I pray for those on my list that they will not neglect so great salvation. I pray they will accept God’s gift, receive His blessing and be a blessing to others in His name.
I read this past week that “You did not do anything to achieve your salvation, but you must do something to exhibit it.” The references included:
Wherefore, my beloved, as ye have always obeyed, not as in my presence only, but now much more in my absence, work out your own salvation with fear and trembling. For it is God which worketh in you both to will and to do of his good pleasure. (Philippians 2:12-13 KJV)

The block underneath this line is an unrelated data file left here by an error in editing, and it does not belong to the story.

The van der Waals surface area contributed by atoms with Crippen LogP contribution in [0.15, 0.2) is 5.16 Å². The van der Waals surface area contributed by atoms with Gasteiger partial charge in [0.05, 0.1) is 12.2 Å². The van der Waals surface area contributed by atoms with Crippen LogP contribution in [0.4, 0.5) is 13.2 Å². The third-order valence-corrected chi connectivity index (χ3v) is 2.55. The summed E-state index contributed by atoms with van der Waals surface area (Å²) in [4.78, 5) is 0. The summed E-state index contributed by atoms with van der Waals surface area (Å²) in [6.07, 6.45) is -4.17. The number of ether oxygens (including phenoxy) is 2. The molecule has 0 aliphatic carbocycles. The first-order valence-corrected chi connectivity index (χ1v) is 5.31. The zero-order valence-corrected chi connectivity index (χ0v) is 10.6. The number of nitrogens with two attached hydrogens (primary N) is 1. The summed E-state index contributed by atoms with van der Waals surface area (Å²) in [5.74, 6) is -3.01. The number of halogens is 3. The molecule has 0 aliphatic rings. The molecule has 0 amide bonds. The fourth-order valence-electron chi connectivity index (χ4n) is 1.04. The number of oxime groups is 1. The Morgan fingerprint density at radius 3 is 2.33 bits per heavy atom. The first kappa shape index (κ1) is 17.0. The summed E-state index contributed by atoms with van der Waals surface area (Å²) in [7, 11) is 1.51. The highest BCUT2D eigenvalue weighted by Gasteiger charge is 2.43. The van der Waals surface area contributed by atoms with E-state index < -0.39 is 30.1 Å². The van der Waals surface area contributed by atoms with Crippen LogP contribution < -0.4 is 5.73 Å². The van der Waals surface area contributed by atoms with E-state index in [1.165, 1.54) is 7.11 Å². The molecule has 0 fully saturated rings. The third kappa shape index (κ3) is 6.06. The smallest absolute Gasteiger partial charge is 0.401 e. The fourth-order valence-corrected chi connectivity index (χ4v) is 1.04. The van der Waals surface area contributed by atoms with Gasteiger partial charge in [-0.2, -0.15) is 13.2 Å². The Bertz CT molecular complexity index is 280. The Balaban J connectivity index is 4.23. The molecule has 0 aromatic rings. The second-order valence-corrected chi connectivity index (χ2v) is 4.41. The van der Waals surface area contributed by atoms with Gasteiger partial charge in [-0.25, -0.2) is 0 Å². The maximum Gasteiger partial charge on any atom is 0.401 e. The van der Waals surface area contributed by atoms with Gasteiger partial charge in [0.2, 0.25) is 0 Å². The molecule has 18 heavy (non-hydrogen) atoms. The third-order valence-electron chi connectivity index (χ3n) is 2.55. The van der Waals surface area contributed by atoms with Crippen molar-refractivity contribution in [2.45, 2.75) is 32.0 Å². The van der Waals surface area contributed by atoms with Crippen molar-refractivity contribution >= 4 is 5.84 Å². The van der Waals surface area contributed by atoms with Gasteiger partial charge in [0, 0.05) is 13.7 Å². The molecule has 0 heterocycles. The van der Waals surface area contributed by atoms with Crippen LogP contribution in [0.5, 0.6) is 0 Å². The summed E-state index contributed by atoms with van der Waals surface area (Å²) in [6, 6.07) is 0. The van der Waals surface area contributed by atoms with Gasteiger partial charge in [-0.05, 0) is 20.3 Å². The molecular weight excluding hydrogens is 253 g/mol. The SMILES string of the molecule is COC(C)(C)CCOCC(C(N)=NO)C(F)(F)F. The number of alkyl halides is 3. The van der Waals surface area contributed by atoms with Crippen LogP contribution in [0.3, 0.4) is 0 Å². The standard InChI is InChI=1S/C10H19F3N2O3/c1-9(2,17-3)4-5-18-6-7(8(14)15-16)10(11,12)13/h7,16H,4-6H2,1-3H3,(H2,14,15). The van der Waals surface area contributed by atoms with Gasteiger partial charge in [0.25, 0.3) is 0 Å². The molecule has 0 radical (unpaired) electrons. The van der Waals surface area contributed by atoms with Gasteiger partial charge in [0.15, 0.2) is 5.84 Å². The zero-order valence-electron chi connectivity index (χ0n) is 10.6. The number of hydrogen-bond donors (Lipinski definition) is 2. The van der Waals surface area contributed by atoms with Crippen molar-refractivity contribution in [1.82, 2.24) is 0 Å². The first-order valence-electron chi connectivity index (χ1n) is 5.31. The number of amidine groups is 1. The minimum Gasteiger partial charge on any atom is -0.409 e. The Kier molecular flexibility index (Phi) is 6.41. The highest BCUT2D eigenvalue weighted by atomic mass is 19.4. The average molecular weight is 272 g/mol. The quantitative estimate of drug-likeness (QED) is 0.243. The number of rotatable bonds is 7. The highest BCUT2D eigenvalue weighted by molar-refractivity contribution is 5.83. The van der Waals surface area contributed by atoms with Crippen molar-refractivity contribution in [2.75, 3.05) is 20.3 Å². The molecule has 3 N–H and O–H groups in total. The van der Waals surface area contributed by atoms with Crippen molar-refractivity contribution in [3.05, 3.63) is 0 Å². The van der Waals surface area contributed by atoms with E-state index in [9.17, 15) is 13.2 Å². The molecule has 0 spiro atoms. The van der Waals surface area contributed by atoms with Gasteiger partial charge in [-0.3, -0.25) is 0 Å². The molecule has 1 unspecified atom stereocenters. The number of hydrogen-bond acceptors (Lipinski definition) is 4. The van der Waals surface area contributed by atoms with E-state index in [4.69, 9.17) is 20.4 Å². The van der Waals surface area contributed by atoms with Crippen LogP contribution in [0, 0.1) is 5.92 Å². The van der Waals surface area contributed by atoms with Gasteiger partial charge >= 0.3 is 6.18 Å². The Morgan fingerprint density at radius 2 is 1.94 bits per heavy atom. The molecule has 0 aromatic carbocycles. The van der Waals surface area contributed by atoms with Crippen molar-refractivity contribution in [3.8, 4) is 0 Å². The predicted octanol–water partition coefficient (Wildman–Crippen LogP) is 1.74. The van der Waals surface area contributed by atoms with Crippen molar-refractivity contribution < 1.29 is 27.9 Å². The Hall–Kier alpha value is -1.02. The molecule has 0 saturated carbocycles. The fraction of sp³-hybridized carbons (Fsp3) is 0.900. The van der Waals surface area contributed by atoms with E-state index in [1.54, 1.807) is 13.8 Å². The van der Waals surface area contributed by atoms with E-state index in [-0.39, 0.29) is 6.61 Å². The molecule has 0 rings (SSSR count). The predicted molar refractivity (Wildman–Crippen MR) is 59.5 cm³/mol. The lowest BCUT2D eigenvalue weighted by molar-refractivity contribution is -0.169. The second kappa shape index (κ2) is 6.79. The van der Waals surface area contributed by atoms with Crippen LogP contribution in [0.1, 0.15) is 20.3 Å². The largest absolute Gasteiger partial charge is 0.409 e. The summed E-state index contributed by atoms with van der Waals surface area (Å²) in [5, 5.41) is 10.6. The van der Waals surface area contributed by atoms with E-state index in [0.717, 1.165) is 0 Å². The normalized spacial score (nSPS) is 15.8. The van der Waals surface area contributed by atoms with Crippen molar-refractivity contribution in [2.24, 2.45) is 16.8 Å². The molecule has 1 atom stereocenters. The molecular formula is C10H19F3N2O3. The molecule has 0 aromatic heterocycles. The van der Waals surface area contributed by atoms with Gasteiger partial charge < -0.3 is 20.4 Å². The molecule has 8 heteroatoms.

As the church in Philippi, we will not have the pastor, evangelist, mentor to disciple us. Eventually we must work with God what is His will and His pleasure in our lives. That’s not an easy task.
It is not as praying, “God, do with me as You will,” or “Tell me what You want,” or even “I am Yours to do with as you will.” The most telling work we will do is discover what God has for us to do. We will miss the mark, often. We may even come to His will late in our lives, missing out on blessings and being a blessing to others. Fortunately, it is never too late.
See the thief on the cross? The lasts few moments of his life were a blessing to him and to many others across the ages: